Selecting battery/driver

So I just wanna double check my work.

Right now, I'm building a robot, that will use 4 NEMA 17 motors (part number 17HS16-2004S), bluetooth module, maximum of two SG90 servo motors (most likely using one if designs doesn't work out), and RGB LEDs (total of 11 LEDs, each requiring 60mA per LED since it's a WS2812B).

The plan is to create a custom shield that will incorporate all the connections (drivers, motors, LED etc) along with a 5V regulator for the servos and LEDs.

I plan to use a 12V battery but I am unsure as to what mAh to use...So here's my attempt:

Each motor has 2A/phase, and since this is bipolar, that would be 4A per motor. Since there's four, that would be 16000mA total for steppers.

Each servo has a 700mA stall current, so multiply that by two to get 1400mA. Total mA with the LEDs (660mA) would be 18060mA. Now, I'm confused as to find the mAh (I know to multiply my total amps by hours I want it to run), since I don't know what's the normal runtime for something like this. 15min? 10min?

Also, which stepper driver would be the best for my case? drv8825 Is safest for me?

Edit: In terms of the drv8825 driver, since the continuous current/phase is 2.2a with heasink and the motor has 2A/phase, I would need to use the potentiometer to adjust the current to 1.1A if I wanted max current right? Seen in this video.

You would probably get sufficient accuracy just by considering the current draw for the stepper motors. By comparison the other loads will be small. Stepper motors are very inefficient and not really suited to battery power.

You need to post a link to the datasheet for the stepper motor so we can see how many watts they require. Many motors have low nominal voltages - for example 2 amps at 3v which means they would (in theory - without allowing for losses) only need 0.5 amps at 12v

A DRV8825 probably won't be able to provide 2 amps. 1.7 amps is a more typical maximum without overheating. If you really need the full torque from the motor you should use drivers that can provide 3 amps or more. It is never a good idea to run electronic equipment close to its limit.

Is this not the datasheet? I know it doesn't tell you the wattage but I looked around and I can't find any sheets that are different.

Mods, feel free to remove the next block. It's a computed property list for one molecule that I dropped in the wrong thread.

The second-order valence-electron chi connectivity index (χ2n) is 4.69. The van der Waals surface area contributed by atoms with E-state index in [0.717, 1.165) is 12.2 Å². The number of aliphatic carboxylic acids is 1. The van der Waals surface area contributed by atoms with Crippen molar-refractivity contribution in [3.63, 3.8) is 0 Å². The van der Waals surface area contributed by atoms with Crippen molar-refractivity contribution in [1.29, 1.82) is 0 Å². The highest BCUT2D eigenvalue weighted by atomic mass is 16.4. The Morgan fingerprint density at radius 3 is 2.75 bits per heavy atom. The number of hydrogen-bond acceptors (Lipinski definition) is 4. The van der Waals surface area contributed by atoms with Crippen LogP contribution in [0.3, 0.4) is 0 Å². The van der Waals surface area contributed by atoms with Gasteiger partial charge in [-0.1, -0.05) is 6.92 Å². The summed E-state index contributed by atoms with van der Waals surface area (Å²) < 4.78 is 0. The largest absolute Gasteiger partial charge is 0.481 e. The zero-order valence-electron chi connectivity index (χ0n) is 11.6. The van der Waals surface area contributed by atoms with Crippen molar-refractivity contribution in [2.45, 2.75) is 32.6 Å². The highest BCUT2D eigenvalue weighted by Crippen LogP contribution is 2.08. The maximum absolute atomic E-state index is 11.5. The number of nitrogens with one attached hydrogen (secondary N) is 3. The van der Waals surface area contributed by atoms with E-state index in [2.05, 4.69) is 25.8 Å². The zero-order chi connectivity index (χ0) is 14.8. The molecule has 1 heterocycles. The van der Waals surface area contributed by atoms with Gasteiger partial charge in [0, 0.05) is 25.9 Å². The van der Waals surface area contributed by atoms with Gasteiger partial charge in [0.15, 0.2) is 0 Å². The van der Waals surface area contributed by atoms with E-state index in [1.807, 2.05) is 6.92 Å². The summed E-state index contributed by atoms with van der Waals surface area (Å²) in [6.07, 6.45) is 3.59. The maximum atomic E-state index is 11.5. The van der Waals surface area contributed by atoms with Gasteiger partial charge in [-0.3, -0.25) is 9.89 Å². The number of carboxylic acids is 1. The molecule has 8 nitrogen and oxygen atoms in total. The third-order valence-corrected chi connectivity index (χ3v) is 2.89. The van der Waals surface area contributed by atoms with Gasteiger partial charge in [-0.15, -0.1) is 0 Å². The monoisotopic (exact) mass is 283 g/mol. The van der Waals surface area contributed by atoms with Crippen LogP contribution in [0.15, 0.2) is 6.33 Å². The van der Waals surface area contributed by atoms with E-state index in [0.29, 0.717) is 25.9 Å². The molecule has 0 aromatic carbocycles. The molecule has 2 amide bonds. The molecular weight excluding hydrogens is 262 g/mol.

Why you need the wattage? I'm a little confused, would it tell me the minimum amps needed to run at 12V?

I don't need the full torque, and so right now (without knowing the information from above) I'm aiming to adjust the driver to use 1.5A and see how it performs.

Also, was my method for determining the max current draw of each stepper right (4A per motor)?

nominal1:
Is this not the datasheet? I know it doesn't tell you the wattage but I looked around and I can't find any sheets that are different.

What's the reason why you need the wattage? I'm a little confused. Would it tell me the minimum amps needed to run at 12V?

That PDF states 2 amps and 1.1 ohms which gives 4.4 watts ( I * I * R). You can also calculate the nominal voltage as 2 * 1.1 = 2.2v (I * R = V) and then calculate the watts as V * I = 2.2 * 2 = 4.4 watts. To get 4.4 watts from a 12v power supply you need 4.4 / 12 = 0.367 amps. This is all based on Ohm's law.

...R

Hmmm so do I only need to consider one coil on the motor then?

0.367 Amps tells me the minimum current the motor can handle then right? I.E Adjust the driver to allow 0.367A of current through the motor?

nominal1:
0.367 Amps tells me the minimum current the motor can handle then right? I.E Adjust the driver to allow 0.367A of current through the motor?

No. Absolutely not.

You should think of the combination of the driver and the stepper motor as a buck converter that changes 12v at 0.367 amps into 2.2v at 2 amps.

You were planning to adjust the driver for 1.5 amps - go with that.

...R